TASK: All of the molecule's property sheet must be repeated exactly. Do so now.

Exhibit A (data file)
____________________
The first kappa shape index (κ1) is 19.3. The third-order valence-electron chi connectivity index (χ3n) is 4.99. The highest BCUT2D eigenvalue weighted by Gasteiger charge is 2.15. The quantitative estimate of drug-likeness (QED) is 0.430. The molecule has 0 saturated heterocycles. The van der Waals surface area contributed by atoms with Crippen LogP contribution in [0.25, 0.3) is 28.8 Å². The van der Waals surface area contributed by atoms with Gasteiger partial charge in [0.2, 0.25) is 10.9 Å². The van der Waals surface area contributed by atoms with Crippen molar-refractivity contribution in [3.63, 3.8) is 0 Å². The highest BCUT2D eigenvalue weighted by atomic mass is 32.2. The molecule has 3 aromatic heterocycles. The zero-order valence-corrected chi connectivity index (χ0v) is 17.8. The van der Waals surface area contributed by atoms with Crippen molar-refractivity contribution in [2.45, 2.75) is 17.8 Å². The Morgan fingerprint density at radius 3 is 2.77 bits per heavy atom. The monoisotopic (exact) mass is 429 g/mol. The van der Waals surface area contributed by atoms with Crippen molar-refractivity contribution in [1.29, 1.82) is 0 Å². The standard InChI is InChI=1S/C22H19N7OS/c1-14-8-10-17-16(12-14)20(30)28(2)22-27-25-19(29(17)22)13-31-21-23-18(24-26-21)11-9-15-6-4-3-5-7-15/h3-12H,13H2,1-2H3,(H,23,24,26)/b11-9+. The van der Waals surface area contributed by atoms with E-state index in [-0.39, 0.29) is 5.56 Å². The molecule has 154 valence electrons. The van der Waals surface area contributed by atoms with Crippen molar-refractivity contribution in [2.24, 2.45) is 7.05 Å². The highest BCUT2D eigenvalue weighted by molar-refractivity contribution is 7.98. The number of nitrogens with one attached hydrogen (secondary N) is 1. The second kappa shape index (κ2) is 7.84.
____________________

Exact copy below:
The first kappa shape index (κ1) is 19.3. The third-order valence-electron chi connectivity index (χ3n) is 4.99. The highest BCUT2D eigenvalue weighted by Gasteiger charge is 2.15. The quantitative estimate of drug-likeness (QED) is 0.430. The molecule has 0 saturated heterocycles. The van der Waals surface area contributed by atoms with Crippen LogP contribution in [0.25, 0.3) is 28.8 Å². The van der Waals surface area contributed by atoms with Gasteiger partial charge in [0.2, 0.25) is 10.9 Å². The van der Waals surface area contributed by atoms with Crippen molar-refractivity contribution in [3.63, 3.8) is 0 Å². The highest BCUT2D eigenvalue weighted by atomic mass is 32.2. The molecule has 3 aromatic heterocycles. The zero-order valence-corrected chi connectivity index (χ0v) is 17.8. The van der Waals surface area contributed by atoms with Crippen molar-refractivity contribution in [2.45, 2.75) is 17.8 Å². The Morgan fingerprint density at radius 3 is 2.77 bits per heavy atom. The monoisotopic (exact) mass is 429 g/mol. The van der Waals surface area contributed by atoms with Crippen molar-refractivity contribution in [1.29, 1.82) is 0 Å². The standard InChI is InChI=1S/C22H19N7OS/c1-14-8-10-17-16(12-14)20(30)28(2)22-27-25-19(29(17)22)13-31-21-23-18(24-26-21)11-9-15-6-4-3-5-7-15/h3-12H,13H2,1-2H3,(H,23,24,26)/b11-9+. The van der Waals surface area contributed by atoms with E-state index in [-0.39, 0.29) is 5.56 Å². The molecule has 154 valence electrons. The van der Waals surface area contributed by atoms with Crippen molar-refractivity contribution in [2.24, 2.45) is 7.05 Å². The highest BCUT2D eigenvalue weighted by molar-refractivity contribution is 7.98. The number of nitrogens with one attached hydrogen (secondary N) is 1. The second kappa shape index (κ2) is 7.84.